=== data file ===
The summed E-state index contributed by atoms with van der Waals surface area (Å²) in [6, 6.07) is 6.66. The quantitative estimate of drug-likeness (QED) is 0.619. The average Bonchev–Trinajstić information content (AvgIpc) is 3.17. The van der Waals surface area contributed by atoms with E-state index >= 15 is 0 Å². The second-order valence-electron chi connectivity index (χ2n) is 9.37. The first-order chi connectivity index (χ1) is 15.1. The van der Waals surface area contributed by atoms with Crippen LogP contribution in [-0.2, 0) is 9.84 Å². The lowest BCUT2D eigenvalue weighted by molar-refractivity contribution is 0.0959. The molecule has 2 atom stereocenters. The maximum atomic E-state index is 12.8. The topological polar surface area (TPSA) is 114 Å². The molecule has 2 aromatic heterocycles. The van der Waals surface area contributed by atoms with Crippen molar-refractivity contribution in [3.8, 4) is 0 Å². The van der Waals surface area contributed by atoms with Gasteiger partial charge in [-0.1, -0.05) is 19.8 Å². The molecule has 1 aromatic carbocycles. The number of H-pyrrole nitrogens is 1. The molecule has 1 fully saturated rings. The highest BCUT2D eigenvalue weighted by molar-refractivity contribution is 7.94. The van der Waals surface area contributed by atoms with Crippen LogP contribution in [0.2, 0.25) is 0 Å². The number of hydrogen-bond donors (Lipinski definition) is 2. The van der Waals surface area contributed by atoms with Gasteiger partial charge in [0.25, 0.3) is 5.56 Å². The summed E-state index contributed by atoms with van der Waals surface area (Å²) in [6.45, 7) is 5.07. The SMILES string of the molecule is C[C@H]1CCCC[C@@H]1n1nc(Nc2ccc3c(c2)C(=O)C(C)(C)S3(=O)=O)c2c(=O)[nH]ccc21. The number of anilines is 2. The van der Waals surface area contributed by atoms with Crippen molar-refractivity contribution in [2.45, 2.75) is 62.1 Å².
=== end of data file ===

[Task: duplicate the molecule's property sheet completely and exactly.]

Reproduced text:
The summed E-state index contributed by atoms with van der Waals surface area (Å²) in [6, 6.07) is 6.66. The quantitative estimate of drug-likeness (QED) is 0.619. The average Bonchev–Trinajstić information content (AvgIpc) is 3.17. The van der Waals surface area contributed by atoms with E-state index >= 15 is 0 Å². The second-order valence-electron chi connectivity index (χ2n) is 9.37. The first-order chi connectivity index (χ1) is 15.1. The van der Waals surface area contributed by atoms with Crippen LogP contribution in [-0.2, 0) is 9.84 Å². The lowest BCUT2D eigenvalue weighted by molar-refractivity contribution is 0.0959. The molecule has 2 atom stereocenters. The maximum atomic E-state index is 12.8. The topological polar surface area (TPSA) is 114 Å². The molecule has 2 aromatic heterocycles. The van der Waals surface area contributed by atoms with Crippen molar-refractivity contribution in [3.8, 4) is 0 Å². The van der Waals surface area contributed by atoms with Gasteiger partial charge in [-0.1, -0.05) is 19.8 Å². The molecule has 1 aromatic carbocycles. The number of H-pyrrole nitrogens is 1. The molecule has 1 fully saturated rings. The highest BCUT2D eigenvalue weighted by molar-refractivity contribution is 7.94. The van der Waals surface area contributed by atoms with Crippen LogP contribution in [0.2, 0.25) is 0 Å². The number of hydrogen-bond donors (Lipinski definition) is 2. The van der Waals surface area contributed by atoms with Gasteiger partial charge in [0.25, 0.3) is 5.56 Å². The summed E-state index contributed by atoms with van der Waals surface area (Å²) in [6.45, 7) is 5.07. The SMILES string of the molecule is C[C@H]1CCCC[C@@H]1n1nc(Nc2ccc3c(c2)C(=O)C(C)(C)S3(=O)=O)c2c(=O)[nH]ccc21. The number of anilines is 2. The van der Waals surface area contributed by atoms with Crippen molar-refractivity contribution in [2.45, 2.75) is 62.1 Å².